THREE POEMS BY PAULA CISEWSKI
My brother is Paul Bunyan is
The Fugitive is becoming Herculean,
gone now this quarter century.
His gait widens. His golden hair flows.
I have driven across this beautiful,
uncomfortable country many times
and have not seen him everywhere.
Therefore, if I take some liberties to exploit
his memory, I will at least be honest:
it is not his person but my
longing become epic.
Longing and my faithful line
edits performed on memory
to preserve love. To preserve love
my brother is Don Quixote. Johnny Appleseed.
I weary of his foolish heroic,
of how the dead and the missing are robbed
of the opportunity to disappoint us
with their blasé reactions to what is.
And of how I won’t know peace
in the sometimes necessary
city of ghosts, where my brother
rents a Murphy bed efficiency
in the teeming cold,
until I too inhabit it and am finally,
from that distance, able to long
for this dull townies’ turf of a world.
This very world, in which my brother holds up
a cardboard sign at the freeway exit ramp and I,
distracted, drive right past.
Ode to Tethers
No one admits when they’re dead.
It’s like hide and seek –
Like backwards hide and seek
Everybody’s “it.” Nobody has to search
to keep discovering and
But once, enmeshed in a real live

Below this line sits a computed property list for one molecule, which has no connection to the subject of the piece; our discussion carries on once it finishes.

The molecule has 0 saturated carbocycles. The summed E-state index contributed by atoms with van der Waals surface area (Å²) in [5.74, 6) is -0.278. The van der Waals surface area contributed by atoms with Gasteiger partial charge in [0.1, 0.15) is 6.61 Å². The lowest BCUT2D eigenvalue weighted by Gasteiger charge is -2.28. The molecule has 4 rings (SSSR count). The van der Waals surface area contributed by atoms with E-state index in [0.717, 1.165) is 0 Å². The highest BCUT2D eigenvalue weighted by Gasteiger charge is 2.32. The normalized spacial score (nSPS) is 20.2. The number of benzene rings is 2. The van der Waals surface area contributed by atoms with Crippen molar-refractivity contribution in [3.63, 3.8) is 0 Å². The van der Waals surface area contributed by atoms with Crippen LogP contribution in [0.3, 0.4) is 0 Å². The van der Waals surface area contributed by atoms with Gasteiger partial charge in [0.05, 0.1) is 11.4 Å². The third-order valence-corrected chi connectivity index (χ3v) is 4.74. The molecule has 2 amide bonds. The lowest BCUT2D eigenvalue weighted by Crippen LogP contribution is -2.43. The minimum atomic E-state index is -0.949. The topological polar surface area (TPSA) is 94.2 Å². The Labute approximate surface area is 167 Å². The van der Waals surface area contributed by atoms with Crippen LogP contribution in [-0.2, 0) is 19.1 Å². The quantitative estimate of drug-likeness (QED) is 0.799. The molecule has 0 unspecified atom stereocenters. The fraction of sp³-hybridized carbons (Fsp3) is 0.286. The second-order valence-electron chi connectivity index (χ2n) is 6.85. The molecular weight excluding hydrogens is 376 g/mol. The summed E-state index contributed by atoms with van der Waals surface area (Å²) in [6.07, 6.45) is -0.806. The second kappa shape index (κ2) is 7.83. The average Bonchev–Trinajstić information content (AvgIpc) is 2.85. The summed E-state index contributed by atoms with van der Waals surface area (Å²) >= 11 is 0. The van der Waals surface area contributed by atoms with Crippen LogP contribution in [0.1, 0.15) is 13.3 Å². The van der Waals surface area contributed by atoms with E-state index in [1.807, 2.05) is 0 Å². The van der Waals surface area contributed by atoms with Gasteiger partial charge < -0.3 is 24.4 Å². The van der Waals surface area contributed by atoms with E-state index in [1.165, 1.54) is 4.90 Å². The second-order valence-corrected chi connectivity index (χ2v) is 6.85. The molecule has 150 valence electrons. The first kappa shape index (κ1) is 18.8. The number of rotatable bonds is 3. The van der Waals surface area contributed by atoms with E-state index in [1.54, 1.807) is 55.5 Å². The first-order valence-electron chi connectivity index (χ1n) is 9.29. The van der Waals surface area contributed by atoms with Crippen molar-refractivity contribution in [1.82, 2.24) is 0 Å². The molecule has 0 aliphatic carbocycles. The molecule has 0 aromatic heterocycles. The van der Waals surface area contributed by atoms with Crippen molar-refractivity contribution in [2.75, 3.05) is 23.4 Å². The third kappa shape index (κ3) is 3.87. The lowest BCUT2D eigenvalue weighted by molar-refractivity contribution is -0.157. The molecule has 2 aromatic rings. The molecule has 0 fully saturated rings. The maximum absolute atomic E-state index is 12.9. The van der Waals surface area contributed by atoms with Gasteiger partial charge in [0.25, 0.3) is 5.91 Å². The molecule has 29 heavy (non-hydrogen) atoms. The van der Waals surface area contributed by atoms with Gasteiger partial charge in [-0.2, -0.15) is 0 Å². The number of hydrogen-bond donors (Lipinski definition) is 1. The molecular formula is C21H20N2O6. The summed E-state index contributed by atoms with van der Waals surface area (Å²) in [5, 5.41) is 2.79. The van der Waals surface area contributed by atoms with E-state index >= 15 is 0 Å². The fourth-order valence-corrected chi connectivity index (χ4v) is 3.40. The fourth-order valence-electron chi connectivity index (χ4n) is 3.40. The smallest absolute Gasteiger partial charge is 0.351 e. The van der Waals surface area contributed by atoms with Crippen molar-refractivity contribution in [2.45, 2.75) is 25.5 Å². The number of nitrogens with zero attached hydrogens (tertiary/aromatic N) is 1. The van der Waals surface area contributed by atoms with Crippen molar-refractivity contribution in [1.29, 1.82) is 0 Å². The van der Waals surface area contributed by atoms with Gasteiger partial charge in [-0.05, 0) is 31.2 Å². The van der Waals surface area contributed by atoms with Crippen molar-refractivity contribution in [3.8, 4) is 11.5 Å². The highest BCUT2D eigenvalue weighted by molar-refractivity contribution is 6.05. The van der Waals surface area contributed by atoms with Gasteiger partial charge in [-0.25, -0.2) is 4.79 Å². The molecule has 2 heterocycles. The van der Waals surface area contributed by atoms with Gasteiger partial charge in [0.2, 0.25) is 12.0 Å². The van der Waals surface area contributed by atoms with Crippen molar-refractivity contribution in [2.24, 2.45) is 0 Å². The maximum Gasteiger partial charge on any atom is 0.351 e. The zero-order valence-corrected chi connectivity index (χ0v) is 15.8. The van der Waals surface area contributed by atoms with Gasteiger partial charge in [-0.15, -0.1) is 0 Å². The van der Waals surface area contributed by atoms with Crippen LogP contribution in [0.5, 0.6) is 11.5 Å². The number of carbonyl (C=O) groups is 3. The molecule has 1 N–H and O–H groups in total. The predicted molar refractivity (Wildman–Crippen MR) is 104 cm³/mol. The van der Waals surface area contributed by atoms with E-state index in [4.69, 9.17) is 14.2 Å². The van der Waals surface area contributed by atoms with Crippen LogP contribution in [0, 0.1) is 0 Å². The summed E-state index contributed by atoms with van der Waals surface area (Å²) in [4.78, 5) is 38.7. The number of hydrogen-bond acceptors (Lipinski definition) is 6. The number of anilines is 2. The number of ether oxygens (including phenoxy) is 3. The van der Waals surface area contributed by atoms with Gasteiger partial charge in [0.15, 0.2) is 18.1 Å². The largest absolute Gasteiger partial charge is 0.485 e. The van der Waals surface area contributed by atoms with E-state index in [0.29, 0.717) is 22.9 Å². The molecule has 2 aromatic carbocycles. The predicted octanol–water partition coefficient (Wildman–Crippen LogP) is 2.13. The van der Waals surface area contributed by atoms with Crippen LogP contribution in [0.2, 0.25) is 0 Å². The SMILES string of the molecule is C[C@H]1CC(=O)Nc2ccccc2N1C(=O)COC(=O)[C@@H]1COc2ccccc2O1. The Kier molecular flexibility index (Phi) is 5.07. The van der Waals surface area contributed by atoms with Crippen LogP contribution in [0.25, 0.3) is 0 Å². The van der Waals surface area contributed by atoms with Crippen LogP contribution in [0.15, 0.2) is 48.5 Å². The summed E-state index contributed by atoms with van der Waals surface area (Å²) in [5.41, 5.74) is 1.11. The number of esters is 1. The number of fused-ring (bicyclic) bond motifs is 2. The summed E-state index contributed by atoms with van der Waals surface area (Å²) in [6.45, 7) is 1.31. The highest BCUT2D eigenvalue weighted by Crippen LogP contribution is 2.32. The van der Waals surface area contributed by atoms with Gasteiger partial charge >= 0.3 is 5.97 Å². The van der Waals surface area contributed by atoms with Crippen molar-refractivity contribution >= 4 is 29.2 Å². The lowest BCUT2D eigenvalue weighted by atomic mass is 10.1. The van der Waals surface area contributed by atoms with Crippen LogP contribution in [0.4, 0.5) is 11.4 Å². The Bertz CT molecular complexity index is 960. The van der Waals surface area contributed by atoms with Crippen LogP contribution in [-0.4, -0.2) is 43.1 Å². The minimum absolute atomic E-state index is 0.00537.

Fargo, I loved a certain wide open
field above which the stars shone
inquisitively, expecting a response,
I hardly felt I inhabited
a body in that field: was just
a belly full of night.
My parents would call me
back to the house.
Did I create them? In this game
it’s as though I created them.
But how did I recognize them?
After such an absence, they appeared
as two familiar darknesses
in an entryway of light.
I’m tired of the water running out.
That the ocean is endless, yet I will
still be thirsty when I’m dead,
buzzed on the miniscule reflections of stars,
and the moon – that shovel with a face.
Some truths make nothing better.
This is no kind of sonnet; I’m sorry.
Poor moon I don’t want. Poor
Shakespeare we can deposit in a boat.
A single day keeps on ending
like a diorama after the science fair.
Like a book of psalms. Separate
we ingest and then we are changed.
I could have chosen to keep this to myself.
*All from Ghost Fargo, Nightboat Books, 2006.